Device monitors teen driving (podcast)

At CES, Larry Magid speaks with Todd Follmer, CEO of Inthinc, about his company's Tiwi products for mentoring and monitoring how teens are driving.

Tiwi device mounts on windshield. Inthinc

There are plenty of things for parents of teens to worry about, but almost nothing is as scary as when your kid ventures out behind the wheel of a car or rides in a car with another teen driver.

Each year more than 6,000 teens are involved in fatal accidents. Motor vehicle accidents are the leading cause of death for teens.

Still, most parents allow their teens to drive. You can't sit in the backseat every time your kid takes the wheel, but thanks to the Tiwi, a $299 device that mounts to the windshield of your kid's car, you can now virtually watch and nag your kids as they drive.

As Inthinc CEO Todd Follmer explains (scroll down to listen to interview), the device can track the car's speed and location and the speed limit. The Tiwi, which has a GPS and cellular modem, will use voice to tell the driver when to slow down. The device is also integrated into the vehicle's diagnostic port so it knows if the driver has his or her seat belt on. There is also an accelerometer that can sense a hard acceleration, hard stop or hard turn. If your son or daughter responds to the device's coaching by slowing down or putting on a seat belt, nothing else happens but if they ignore the coaching, the device sends a notification to the company's portal which in turn notifies the parent via e-mail, text message or phone.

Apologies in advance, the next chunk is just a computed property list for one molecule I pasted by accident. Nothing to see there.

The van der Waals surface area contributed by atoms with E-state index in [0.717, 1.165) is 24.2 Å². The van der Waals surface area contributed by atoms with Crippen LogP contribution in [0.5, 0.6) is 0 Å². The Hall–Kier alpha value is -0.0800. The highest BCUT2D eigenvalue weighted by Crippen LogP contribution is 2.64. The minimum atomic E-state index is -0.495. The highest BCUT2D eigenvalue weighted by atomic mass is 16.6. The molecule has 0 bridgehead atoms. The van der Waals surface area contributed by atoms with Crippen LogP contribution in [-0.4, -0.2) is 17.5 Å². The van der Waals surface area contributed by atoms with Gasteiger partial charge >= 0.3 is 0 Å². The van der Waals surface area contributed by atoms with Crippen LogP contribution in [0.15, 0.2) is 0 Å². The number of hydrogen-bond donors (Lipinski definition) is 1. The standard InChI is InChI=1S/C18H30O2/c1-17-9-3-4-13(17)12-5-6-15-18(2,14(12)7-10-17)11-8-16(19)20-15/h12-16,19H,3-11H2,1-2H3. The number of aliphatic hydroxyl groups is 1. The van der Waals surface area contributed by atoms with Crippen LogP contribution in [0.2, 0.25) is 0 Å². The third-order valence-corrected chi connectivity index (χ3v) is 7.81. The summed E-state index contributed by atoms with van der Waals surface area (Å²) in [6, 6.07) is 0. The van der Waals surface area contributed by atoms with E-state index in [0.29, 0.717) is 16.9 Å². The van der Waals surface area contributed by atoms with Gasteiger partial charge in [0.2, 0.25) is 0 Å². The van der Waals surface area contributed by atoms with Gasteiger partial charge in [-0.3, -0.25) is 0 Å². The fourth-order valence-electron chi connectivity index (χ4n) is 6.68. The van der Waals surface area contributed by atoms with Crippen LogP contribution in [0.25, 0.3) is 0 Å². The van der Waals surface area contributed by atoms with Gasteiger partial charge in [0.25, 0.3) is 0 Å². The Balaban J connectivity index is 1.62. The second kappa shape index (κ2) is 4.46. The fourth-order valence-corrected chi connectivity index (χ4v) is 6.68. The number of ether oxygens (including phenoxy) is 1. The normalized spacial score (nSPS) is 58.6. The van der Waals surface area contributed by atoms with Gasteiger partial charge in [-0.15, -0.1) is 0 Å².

When asked if the device could actually slow down or stop the car, Follmer said that it's possible, "but not knowing exactly what the situation is, the liability of doing something that absolutely affects the operation of that car wouldn't be something we would want to take on."

For more information, visit Tiwi.com.

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About the author

Larry Magid is a technology journalist and an Internet safety advocate. He's been writing and speaking about Internet safety since he wrote Internet safety guide "Child Safety on the Information Highway" in 1994. He is co-director of ConnectSafely.org, founder of SafeKids.com and SafeTeens.com, and a board member of the National Center for Missing & Exploited Children. Larry's technology analysis and commentary can be heard on CBS News and CBS affiliates, and read on CBSNews.com. He also writes a personal-tech column for the San Jose Mercury News. You can e-mail Larry.

 

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